Gurnam Singh had ambitious plans for the Punjabis in Australia but before those plans could take shape, he died in an air crash in 1973.
The problem that Gurnam Singh faced as an enlightened leader of the Akali Dal has been a perennial problem with the leaders of the party. A set of Akali leaders go for radicalising the Sikh masses in order to create their constituency among them. The idiom they use for this purpose is the idiom and tradition harking back to the 18th century when the Khalsa was on the top in Punjab. This idiom does not easily permit them to adjust and accommodate the compulsions and requirements of running a modern secular state.
So far no Akali Chief Minister has been able to complete his term of office of five years. Badal had to face a fall when he could not carry the Jan Sangh with him over the extension of the jurisdiction of the Guru Nanak Dev University to DAV institutions of Jalandhar. Barnala could not achieve the balance between maintaining law and order in the state, which is a primary responsibility of the state government, and the freedom to be permitted to the radicals and extremists among the Sikhs. Badal is again face-to-face with the contradiction of the Akali governance where the peace and order in the state has to be the first priority of the state government, and if the interests of the public so require, the particularistic Sikh agenda has got to be placed on the back-burner. This is a situation which is inherent in the reality that prevails in Punjab. The decades of terrorism in Punjab have taught the people that peace can prevail if the majority community, i.e. the Sikhs, are free from the feeling that some of their vital interests were being jeopardised by the government in power. It was this feeling which made the Punjabis vote for the Akali Dal in the last elections.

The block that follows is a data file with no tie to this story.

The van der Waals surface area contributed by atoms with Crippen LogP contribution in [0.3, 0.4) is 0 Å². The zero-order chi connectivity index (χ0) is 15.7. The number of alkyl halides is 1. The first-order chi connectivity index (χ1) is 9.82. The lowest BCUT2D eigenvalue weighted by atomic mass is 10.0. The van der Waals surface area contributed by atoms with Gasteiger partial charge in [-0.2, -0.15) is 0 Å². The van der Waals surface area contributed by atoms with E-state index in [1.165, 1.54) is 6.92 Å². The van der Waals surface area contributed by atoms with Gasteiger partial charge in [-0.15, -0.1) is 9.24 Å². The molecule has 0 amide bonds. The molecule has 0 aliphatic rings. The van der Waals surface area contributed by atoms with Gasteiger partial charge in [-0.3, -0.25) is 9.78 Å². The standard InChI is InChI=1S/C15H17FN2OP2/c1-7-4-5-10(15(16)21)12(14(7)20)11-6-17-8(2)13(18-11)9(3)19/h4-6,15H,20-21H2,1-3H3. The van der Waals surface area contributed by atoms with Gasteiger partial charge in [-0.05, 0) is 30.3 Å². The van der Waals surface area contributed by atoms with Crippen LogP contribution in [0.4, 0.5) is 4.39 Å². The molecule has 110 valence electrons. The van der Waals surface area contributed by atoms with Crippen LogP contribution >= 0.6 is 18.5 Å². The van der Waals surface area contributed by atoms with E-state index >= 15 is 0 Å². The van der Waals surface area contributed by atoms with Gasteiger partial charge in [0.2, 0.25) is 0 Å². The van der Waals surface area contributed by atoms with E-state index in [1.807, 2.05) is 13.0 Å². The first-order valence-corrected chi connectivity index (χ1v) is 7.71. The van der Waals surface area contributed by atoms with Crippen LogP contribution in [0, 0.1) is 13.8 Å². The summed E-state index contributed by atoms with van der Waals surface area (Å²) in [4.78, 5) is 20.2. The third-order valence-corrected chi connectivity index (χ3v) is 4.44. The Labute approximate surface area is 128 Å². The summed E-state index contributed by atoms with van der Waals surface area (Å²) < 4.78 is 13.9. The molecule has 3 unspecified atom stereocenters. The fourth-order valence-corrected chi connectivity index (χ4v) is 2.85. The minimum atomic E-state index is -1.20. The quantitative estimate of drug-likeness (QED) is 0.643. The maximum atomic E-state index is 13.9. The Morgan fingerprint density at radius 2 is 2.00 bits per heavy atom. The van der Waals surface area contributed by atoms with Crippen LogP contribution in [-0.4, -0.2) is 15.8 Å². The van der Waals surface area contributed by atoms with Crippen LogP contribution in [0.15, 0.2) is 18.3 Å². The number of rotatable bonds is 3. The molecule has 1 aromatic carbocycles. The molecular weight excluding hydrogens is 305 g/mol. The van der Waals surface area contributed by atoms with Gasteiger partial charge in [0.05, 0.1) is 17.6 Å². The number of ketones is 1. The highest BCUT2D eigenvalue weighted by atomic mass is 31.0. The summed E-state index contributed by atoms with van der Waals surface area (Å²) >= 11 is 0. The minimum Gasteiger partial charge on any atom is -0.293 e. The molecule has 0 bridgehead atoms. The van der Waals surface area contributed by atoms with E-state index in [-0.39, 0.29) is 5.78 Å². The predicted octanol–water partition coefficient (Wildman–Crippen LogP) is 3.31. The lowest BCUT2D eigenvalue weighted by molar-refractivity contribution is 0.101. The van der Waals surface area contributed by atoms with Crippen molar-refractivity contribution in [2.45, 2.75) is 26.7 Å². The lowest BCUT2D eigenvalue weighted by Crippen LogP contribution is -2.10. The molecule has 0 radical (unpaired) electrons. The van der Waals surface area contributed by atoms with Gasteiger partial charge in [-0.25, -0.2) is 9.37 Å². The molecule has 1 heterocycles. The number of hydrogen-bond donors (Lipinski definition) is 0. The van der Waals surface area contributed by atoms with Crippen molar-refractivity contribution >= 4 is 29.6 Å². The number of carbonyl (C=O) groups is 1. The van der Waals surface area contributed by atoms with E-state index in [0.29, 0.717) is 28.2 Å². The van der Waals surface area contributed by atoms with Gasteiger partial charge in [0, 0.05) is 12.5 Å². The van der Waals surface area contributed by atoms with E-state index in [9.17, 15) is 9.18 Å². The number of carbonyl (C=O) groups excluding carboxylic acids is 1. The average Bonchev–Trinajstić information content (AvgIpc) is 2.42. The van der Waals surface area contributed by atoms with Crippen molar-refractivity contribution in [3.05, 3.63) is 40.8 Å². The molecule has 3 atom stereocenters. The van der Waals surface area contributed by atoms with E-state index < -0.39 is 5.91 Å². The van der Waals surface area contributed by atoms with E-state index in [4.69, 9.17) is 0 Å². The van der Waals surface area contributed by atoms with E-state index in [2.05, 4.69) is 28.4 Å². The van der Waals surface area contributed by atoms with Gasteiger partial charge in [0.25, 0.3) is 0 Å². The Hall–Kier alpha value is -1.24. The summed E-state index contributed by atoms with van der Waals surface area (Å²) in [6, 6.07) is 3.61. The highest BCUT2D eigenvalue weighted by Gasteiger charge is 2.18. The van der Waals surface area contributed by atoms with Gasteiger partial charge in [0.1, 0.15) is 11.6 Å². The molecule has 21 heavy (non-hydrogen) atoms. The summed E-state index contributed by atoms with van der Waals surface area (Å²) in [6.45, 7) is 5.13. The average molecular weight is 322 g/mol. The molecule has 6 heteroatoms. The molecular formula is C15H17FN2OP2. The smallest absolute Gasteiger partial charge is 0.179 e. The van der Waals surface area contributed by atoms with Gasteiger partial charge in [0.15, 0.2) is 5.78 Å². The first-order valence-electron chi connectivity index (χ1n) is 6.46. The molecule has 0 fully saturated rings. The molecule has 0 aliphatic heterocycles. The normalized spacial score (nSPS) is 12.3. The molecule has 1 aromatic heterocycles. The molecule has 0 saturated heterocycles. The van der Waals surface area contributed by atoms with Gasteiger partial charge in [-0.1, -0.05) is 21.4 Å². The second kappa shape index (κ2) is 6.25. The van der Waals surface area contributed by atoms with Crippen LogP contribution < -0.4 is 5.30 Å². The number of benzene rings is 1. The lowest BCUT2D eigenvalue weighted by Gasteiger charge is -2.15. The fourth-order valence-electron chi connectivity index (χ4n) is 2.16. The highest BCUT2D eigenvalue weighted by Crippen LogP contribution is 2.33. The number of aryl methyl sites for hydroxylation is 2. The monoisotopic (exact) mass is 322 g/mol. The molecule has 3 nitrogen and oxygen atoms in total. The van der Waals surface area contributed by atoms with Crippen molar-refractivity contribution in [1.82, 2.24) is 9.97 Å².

Badal seems to understand
it well. Therefore, he has always been emphatic that
peace of the Punjab will not be allowed to be compromised
at any cost. However, the fear that Punjab is on the
brink of a precipice again seems to be exaggerated.
Punjab at present does not have an ideologue, a
charismatic leader or even a demagogue capable of playing
on the sentiments of the Sikhs to lead them to a path of
destruction. The massive support for Badals faction
among all the factions of the Akali Dal when he faced the
manoeuvring of the Akali Takht and went ahead to forge an
alliance with the Bharatiya Janata Party is indicative of
the fact that the Sikh masses are no longer prepared to
permit a destructive emotional blackmail. It is well to
remember that the problems that Badal is facing are of
the same type that came up before Gurnam Singh, whose
birth anniversary fell on February 25.